On the first day of the civil procedures course, students examined a case in which a judge spoke of the “sword of Damocles,” a reference that was perfectly clear to Teddy Altman ’15 but not, it seems, to the rest of his Boston College Law School class.
“I knew what the sword of Damocles was because I’d studied it in art history. And I was the only one in the room who knew what that was and who understood the reference,” Altman recalls. (The sword of Damocles comes from an ancient Greek parable.) The content Altman studied at Hamilton can come in handy, but even more fundamental are the critical thinking skills he acquired.
He makes a case for students to study what appeals to them in college, as he did. He remembers an architectural history course about utopian societies, with sociology, economics, and history majors, that produced some of the best conversations he’s ever had. Any course of study at Hamilton will lay the foundation a student needs to do well, so why shouldn’t students study what they really want to? Altman posits.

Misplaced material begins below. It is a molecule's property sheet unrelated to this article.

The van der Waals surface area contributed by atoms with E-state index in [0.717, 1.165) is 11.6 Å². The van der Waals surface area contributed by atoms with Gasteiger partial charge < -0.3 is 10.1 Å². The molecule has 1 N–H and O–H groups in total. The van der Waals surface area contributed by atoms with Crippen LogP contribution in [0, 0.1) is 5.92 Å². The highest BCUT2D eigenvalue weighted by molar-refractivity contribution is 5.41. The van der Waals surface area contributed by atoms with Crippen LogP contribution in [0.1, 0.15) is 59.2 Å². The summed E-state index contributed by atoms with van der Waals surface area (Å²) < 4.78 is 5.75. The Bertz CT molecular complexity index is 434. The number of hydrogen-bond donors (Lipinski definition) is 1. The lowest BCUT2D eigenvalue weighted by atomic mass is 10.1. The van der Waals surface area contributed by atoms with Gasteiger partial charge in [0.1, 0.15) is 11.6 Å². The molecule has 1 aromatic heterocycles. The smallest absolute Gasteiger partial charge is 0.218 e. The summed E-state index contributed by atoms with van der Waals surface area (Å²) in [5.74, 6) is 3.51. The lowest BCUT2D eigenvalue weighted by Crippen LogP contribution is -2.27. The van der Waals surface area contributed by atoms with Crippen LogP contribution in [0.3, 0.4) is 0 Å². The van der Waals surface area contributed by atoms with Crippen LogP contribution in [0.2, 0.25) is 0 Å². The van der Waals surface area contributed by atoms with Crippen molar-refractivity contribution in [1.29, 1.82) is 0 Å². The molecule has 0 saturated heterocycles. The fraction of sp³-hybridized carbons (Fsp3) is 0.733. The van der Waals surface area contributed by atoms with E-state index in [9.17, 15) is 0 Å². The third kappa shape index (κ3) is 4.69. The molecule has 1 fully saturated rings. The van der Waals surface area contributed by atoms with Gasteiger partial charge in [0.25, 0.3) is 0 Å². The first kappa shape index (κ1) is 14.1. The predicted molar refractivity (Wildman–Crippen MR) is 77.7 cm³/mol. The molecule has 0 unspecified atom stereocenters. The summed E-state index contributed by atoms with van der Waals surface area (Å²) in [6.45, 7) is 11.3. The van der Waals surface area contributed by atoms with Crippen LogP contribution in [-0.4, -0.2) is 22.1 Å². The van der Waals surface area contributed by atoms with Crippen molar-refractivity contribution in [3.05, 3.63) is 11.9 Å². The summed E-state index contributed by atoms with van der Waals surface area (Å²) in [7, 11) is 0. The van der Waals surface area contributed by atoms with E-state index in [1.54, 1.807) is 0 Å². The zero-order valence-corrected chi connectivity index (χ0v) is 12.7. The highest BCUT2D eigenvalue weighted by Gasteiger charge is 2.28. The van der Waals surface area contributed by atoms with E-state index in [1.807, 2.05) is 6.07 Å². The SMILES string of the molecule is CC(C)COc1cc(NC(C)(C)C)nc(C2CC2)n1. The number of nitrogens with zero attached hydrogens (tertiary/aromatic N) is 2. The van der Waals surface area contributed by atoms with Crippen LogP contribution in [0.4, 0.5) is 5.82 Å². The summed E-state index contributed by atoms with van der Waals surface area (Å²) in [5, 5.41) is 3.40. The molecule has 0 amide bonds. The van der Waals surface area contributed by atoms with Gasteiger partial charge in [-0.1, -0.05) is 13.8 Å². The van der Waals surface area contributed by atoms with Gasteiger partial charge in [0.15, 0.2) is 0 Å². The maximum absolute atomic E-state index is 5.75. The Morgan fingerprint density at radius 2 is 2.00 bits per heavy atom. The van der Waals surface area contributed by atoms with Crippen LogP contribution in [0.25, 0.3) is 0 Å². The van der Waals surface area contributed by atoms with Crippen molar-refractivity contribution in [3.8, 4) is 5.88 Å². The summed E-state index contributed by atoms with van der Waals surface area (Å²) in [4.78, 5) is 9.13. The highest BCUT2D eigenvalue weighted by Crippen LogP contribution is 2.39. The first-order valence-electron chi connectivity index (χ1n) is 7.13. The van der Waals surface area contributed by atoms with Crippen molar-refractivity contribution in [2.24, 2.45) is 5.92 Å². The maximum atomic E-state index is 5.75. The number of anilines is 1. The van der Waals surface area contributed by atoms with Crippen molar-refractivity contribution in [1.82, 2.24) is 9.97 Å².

“I think really that’s what college is all about. You shouldn’t be thinking about, ‘What’s going to set me up the best to be most the most successful and make the most money?’” he says. “Because it’s all going to set you up to do well — as long as you’re smart and self-motivated, which I think every Hamilton student is.”
Post college, Altman took a job in the Bronx District Attorney’s Office, working in its Bureau of Child Abuse and Sex Crimes. “I decided I wanted to go to law school mainly because I like the idea of using critical thinking skills every day at the job. Essentially what lawyers do all day every day is analyze problems, make arguments, read documents, gather information, and that’s exactly what I wanted to do,” he says.
This summer, Altman is a summer associate at Alston & Bird in New York City.